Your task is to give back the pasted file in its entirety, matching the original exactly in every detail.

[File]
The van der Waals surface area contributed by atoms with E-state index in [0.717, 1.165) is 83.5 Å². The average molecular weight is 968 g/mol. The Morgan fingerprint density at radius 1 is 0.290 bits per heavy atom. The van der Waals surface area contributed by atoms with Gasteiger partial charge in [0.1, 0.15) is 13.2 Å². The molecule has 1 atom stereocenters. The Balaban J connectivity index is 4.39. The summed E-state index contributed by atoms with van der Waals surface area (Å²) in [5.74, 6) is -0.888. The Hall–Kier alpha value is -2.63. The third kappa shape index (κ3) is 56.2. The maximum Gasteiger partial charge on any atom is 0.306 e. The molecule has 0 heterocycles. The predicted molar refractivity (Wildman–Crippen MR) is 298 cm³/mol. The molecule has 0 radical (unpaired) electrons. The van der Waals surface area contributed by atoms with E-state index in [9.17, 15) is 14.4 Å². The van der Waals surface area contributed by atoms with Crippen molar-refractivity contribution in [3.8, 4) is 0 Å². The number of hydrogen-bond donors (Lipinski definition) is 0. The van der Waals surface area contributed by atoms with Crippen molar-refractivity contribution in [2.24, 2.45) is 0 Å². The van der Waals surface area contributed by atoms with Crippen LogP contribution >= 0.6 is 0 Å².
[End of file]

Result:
The van der Waals surface area contributed by atoms with E-state index in [0.717, 1.165) is 83.5 Å². The average molecular weight is 968 g/mol. The Morgan fingerprint density at radius 1 is 0.290 bits per heavy atom. The van der Waals surface area contributed by atoms with Gasteiger partial charge in [0.1, 0.15) is 13.2 Å². The molecule has 1 atom stereocenters. The Balaban J connectivity index is 4.39. The summed E-state index contributed by atoms with van der Waals surface area (Å²) in [5.74, 6) is -0.888. The Hall–Kier alpha value is -2.63. The third kappa shape index (κ3) is 56.2. The maximum Gasteiger partial charge on any atom is 0.306 e. The molecule has 0 heterocycles. The predicted molar refractivity (Wildman–Crippen MR) is 298 cm³/mol. The molecule has 0 radical (unpaired) electrons. The van der Waals surface area contributed by atoms with E-state index in [9.17, 15) is 14.4 Å². The van der Waals surface area contributed by atoms with Crippen molar-refractivity contribution in [3.8, 4) is 0 Å². The number of hydrogen-bond donors (Lipinski definition) is 0. The van der Waals surface area contributed by atoms with Crippen molar-refractivity contribution in [2.24, 2.45) is 0 Å². The van der Waals surface area contributed by atoms with Crippen LogP contribution >= 0.6 is 0 Å².